QIC looks at the energy transition through the lens of five key subareas as defined by the International Energy Agency — renewables, energy efficiency, electrification, hydrogen and carbon capture, Mr. Israel said.
"Fleets across the board in ASEAN countries will be interesting as electrification becomes a reality, and costs lower particularly in respect of batteries. We previously had an exposure in India," he said. "Other Asian markets we've looked at include the Philippines and Indonesia. These are more challenging because of currency and regulatory environments."
Specifically, the team has looked into airports and power projects in the Philippines, and water, power and roads in Indonesia, he added. Elaborating on the challenges, he said: "Currencies are significantly more volatile and less liquid from a hedging perspective. Regulation is less mature and review and rule of law higher risk if regulation is required to be challenged."
Cyril Cabanes, managing director of infrastructure for APAC at the C$402 billion ($297.8 billion) Canadian pension fund manager Caisse de Dépôt et Placement du Québec, Montreal, agreed that Southeast Asia has been challenging for climate infrastructure investing.
"Southeast Asia in general has been tricky for everybody," said Mr. Cabanes, who is based in Singapore. "Southeast Asia is not naturally well endowed with either wind, except in some places, or sun — it's generally pretty wet, meaning there's a lot of cloud cover, so it's not ideal. And lots of countries are pretty rocky so it's not straightforward."
"But I'm generalizing here," he added. "It's got other resources, which people tend to forget. Geothermal is pretty good in Indonesia and the Philippines. Hydro is pretty good in a lot of places because it's wet; you've got significant rivers."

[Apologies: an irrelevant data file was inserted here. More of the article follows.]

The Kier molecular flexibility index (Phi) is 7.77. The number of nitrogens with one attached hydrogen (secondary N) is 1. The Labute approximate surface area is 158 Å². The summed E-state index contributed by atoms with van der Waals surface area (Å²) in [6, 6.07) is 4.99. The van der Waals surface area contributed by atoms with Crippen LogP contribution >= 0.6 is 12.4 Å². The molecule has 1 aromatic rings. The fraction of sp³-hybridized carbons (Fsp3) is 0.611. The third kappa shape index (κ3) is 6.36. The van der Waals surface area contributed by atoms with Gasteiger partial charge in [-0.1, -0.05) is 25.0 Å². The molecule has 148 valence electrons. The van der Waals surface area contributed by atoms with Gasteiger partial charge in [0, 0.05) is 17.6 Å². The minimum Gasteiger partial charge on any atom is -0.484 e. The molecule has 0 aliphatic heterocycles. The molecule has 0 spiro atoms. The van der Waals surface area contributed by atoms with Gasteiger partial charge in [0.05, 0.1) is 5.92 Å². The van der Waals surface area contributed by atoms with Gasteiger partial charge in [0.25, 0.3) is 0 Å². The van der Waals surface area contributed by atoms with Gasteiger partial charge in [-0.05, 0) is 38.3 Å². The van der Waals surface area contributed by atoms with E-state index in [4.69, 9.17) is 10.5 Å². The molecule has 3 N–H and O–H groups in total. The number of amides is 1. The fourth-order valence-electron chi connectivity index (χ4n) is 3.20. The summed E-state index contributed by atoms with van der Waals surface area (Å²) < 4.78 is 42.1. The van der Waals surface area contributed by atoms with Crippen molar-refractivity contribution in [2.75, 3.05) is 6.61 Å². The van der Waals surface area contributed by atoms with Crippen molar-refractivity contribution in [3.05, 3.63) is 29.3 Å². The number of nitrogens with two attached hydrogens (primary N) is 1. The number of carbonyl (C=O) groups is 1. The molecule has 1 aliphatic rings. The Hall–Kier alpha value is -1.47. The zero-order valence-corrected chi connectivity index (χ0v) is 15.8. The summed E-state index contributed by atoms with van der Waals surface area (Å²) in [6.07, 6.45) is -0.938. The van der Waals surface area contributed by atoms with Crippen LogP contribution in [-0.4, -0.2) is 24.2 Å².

However, he cautioned that geothermal and hydro plants can be challenging to develop. For instance, geothermal has a "pretty patchy track record," he said. "It's a bit like oil — you drill hoping to find something but you're not entirely sure what's going to be there."
As for hydropower plants, there are environmental and social impacts to consider as homes could be affected by water flows after dams are constructed and people have to be relocated. Hydro projects take about a decade to be completed, he added.
CDPQ in 2021 earmarked $10 billion for investments that would decarbonize the real economy. The strategy involved exiting its investments in oil production and helping portfolio companies reduce carbon intensity.
The fund has reduced the carbon intensity of its portfolio by 52% since 2017, making it well on its way to reaching its goal of achieving a 60% reduction by 2030, Mr. Cabanes said.
CDPQ has invested in climate infrastructure in areas such as renewables and networks globally. Within Asia, the fund in October signed an agreement with Shizen Energy Inc. in Japan that involved a ¥20 billion ($145 million) investment in Shizen Energy and a co-investment framework involving potentially ¥50 billion worth of investments by CDPQ.
In Southeast Asia, Mr. Cabanes said it is fascinating to see how themes of renewables and network infrastructure, and the growing trend of friend shoring — where supply chain networks are shifted toward countries that are political or economic allies — will play out.
"There are a few things you need to think about. Who is in the right zip code, which countries are likely to attract American or Japanese or Western European capital, who has sufficient and credible renewable projects pipelines to meet demand, and who is building the network to connect them?" he said.
Asian countries are in competition with each other right now and it's going to be interesting to see who gets there first, he added.
BlackRock's Ms. Speth agreed that the developing markets in Asia are at "an interesting juncture, with scaling opportunities emerging and numerous paths to enter the market."
"Many institutions have also increasingly established impact funds or allocated capital to markets that need these resources the most. In the past two years, with volatile market conditions, many local companies have increasingly prioritized fuel and electricity price independence. Additionally, manufacturing companies have been relocating to countries such as Malaysia, Indonesia and Vietnam, enabling collaboration to provide them with electricity," she said.